Easy to train, with an appetite for learning from humans, the poodle also tends to have a stubborn streak that only serves to underline its high intelligence levels. As is common with many smart breeds, they have boundless energy, and you need to keep their busy minds occupied. Originally bred as a water retriever, poodles learn new commands quickly – and they are super swimmers. They’re also a good option if you’re in search of dog breeds that don’t shed.

    German Shepherd

    A hardworking dog, bred for its herding and guarding instincts. They are capable of highly skilled tasks, especially using their exceptional sense of smell – for example in search and rescue, or assisting police in tracking down criminal activity. They are also near the top of the list as assistance dogs for the handicapped and elderly.

    Guide dog in action

    Labrador Retriever

    The most popular breed in the UK has a devoted following for good reason. They are gentle, loyal, people-orientated and love to please humans. While they were originally bred in Canada to assist fishermen, they are now the top breed being trained as guide or assistant dogs for the blind, handicapped and elderly. Intelligent, caring, and extremely kind.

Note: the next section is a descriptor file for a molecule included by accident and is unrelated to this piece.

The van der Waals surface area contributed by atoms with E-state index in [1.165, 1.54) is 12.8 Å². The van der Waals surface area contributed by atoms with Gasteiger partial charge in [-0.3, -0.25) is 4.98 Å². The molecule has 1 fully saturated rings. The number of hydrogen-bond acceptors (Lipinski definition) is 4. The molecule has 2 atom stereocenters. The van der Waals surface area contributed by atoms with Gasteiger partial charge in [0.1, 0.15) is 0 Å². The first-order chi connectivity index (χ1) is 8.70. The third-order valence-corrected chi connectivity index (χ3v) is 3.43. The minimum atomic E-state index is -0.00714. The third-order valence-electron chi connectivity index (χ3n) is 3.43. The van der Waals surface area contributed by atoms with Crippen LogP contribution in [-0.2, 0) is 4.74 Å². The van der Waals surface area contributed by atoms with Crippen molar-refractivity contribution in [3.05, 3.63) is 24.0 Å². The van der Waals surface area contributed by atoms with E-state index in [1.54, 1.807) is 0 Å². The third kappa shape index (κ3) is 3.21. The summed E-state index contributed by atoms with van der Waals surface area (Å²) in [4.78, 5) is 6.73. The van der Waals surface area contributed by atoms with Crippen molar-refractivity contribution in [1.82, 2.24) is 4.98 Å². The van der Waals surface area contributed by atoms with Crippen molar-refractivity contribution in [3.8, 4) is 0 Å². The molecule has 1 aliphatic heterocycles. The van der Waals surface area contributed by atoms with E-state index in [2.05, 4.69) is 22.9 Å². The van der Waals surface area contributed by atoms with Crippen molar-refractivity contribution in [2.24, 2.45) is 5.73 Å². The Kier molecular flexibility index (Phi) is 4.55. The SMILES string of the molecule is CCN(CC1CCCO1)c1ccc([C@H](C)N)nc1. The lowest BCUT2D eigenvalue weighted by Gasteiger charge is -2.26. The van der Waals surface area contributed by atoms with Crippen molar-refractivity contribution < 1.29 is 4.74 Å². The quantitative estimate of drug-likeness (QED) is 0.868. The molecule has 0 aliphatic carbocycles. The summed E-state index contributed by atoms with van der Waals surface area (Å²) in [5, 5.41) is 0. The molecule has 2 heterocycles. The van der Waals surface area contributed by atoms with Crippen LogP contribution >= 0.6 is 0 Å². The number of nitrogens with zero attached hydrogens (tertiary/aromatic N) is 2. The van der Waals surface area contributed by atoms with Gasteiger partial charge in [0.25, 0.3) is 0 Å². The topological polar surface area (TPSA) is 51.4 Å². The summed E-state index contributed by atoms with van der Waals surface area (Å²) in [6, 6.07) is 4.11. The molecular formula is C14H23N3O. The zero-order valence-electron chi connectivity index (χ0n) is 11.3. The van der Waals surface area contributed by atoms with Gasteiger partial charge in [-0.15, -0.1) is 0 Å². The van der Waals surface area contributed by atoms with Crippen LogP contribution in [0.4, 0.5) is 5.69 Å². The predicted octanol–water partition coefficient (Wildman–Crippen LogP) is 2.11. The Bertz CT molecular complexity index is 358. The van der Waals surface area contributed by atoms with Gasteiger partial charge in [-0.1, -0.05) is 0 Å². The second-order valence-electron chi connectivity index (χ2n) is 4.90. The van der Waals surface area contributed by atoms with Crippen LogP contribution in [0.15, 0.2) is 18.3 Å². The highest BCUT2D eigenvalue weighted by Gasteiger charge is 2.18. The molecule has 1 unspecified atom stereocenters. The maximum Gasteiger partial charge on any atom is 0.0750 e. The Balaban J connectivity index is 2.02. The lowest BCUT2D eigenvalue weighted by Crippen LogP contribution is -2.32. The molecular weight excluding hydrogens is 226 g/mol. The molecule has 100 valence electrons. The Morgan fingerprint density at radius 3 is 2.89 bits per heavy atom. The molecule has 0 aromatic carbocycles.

Doberman Pinscher waits. The Doberman Pinscher stands on the green grass.

    Doberman Pinscher

    Coren lists the Doberman Pinscher as fifth on his list of the smartest dogs. This German breed is indeed a superb working dog, with an iconic look. With their physical stature, they make fearless guardians and are used by both the police and the military – as well as in private security. They have exceptional ability at gauging perceived threats. This means they score very highly on the “instinctive intelligence” scale, having an innate ability to do the job they were bred for.